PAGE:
• Bob McTeer (a favorite source) takes off on this theme.  Why don't more people pay attention to this sources?  He has outstanding credentials, a free-market attitude, and a practical bent to his work.  He explains why this broad-brush approach is wrong for banks.
  • Reader Mike C continues to ask many excellent questions.  I have decided to do an article each week related to choosing stocks.  I started this last week, and I'll try to keep it up.  Other astute comments have echoed this theme.  I'll next turn to methods for finding specific ideas.
  • Several readers have inquired about our "penalty box" and why we do not buy the highest-rated sectors from our TCA-ETF model.  The simple answer is to think of this in terms of a stop loss, commonly used by nearly every trader.  Our modeling guru, Vince Castelli, has analyzed thousands of situations with risk/reward and hot money in mind.  His conclusion helps us to find faster exits and to avoid trades with high danger in our three-week time frame.  While I cannot reveal all of the elements of his method, I have conducted many tests.  The penalty box is a good short-term indicator, but may not be relevant for investors taking a longer view.
  • Market strategist Ramsey King writes as follows:   "Once again, just like in July, August & September, Benito juiced the system during expiry week."  I have an immediate negative reaction to those who believe that using some spiffy name for the Fed Chair proves their point.  If King wants to make his point, why not look to the data, as I have done in the past.  We have many years of official Fed transcripts available.  If he wants to do real research, why not find evidence for the conspiracy in actual data from prior meetings.  These meetings include about 60 people, many of whom have now moved on to other jobs.  If there is real evidence of juicing the market, plunge protection, or whatever, let us see some evidence.  Otherwise, this is just another opinion piece masquerading as investment advice.
  • Market strategist John Mauldin thinks that the economy will no longer even "muddle through," his long-held viewpoint.  For evidence he cites one economist on the topic of the economic multiplier, an obscure issue that most will not understand.  I am disappointed with John's approach to being a gatekeeper and an explainer of economics.  He should, at the very minimum, state this viewpoint (from a widely-cited source) is not the only one, and represents an extreme.  There is a debate among macro-economists.  The impact of economic stimulus is important and deserves careful analysis.  He footnotes a page in a $200 book that most people cannot verify, and does not provide even a quote.  The conclusion seems at odds with other published material from the same source.  Whatever we might conclude, his article does not provide a complete and balanced picture.  If he wants to cite various sources and explain why he picked this one, that would be stronger and more persuasive.  Mauldin is important because he has a much wider readership than any blog.  It is reasonable to expect a high standard of scholarship and balance.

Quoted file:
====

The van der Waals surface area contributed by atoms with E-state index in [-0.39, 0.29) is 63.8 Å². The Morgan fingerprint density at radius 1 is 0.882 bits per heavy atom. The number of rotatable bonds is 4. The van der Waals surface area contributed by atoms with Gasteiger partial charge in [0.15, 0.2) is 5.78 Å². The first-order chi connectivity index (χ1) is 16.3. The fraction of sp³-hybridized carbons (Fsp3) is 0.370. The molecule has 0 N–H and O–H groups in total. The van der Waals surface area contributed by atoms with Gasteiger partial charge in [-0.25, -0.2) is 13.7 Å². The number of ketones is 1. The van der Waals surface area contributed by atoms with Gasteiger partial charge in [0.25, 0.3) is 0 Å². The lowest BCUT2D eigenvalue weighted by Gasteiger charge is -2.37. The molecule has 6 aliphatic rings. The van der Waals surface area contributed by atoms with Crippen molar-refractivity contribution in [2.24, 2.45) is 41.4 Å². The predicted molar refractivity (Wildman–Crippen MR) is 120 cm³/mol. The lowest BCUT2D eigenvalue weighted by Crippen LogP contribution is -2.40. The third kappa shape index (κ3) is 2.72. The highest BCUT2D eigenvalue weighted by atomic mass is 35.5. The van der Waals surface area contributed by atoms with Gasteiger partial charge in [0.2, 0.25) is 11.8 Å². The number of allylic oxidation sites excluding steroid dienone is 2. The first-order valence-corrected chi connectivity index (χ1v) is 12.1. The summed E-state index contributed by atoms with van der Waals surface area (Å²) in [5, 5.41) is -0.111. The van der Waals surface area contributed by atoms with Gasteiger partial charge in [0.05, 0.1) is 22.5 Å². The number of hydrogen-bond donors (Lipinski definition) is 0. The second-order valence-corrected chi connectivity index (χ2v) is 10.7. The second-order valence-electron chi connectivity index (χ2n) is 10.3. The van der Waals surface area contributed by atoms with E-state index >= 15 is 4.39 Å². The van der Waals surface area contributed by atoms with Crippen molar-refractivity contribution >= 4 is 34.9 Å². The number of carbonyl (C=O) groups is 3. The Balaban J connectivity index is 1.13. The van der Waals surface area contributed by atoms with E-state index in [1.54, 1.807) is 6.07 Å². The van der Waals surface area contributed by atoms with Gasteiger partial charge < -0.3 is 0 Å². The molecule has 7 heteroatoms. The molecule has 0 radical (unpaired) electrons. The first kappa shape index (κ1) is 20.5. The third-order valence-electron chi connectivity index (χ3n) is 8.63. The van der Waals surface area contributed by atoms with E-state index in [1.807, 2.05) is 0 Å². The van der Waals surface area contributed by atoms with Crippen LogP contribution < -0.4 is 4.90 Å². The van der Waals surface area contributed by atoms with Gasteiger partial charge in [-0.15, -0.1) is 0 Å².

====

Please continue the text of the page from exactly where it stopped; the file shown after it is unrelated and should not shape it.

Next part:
• The BLS estimate of job creation has broken down.  Unlike most of their critics, they look at the results when actually available from state data.  I need to write a more comprehensive piece on this, with special emphasis on where we are now.  Hint:  Our own more bearish estimates, published monthly, have been closer to the truth on employment.  I think that there are many people trying to assess the employment problem.  I have often stated that we should not view the honest efforts of the BLS as the official answer, but rather one measure among many.
  • Brad DeLong highlights a question on my plate:  How to deal with seasonal adjustments when there is a dramatic change in trend.  Good question, tough to answer.  I actually have some cooperating experts working on this question.
  • My "summer quiz" has a winner.  I need to reveal him, review the answers and award the prize.  The point of the quiz was to get people thinking on the right track, and I hope that many did so.

This is only a start.  There are many other interesting topics.

Tonight is my anniversary (number 30) and I am getting some static, although we have a nice weekend planned.  I do not know whether this approach has shortened my list of work, or made it longer.  I have barely scratched the surface on the points I try to highlight:

  • Finding true experts.  I am not an expert on everything, but I am good at finding them.
  • Analyzing data.  This is my sweet spot.  I taught the classes on this, and I can spot the impostors.
  • Putting together risk and reward.  There are always opportunities.  I see two big mistakes — polar opposites.  Some are trying to "get it all back" with a big play on a risky stock.  Others are frozen out like a deer in the headlights.  Most of my public recommendations have done well — CAT was today's example — but many think they have missed out, looking backward instead of ahead.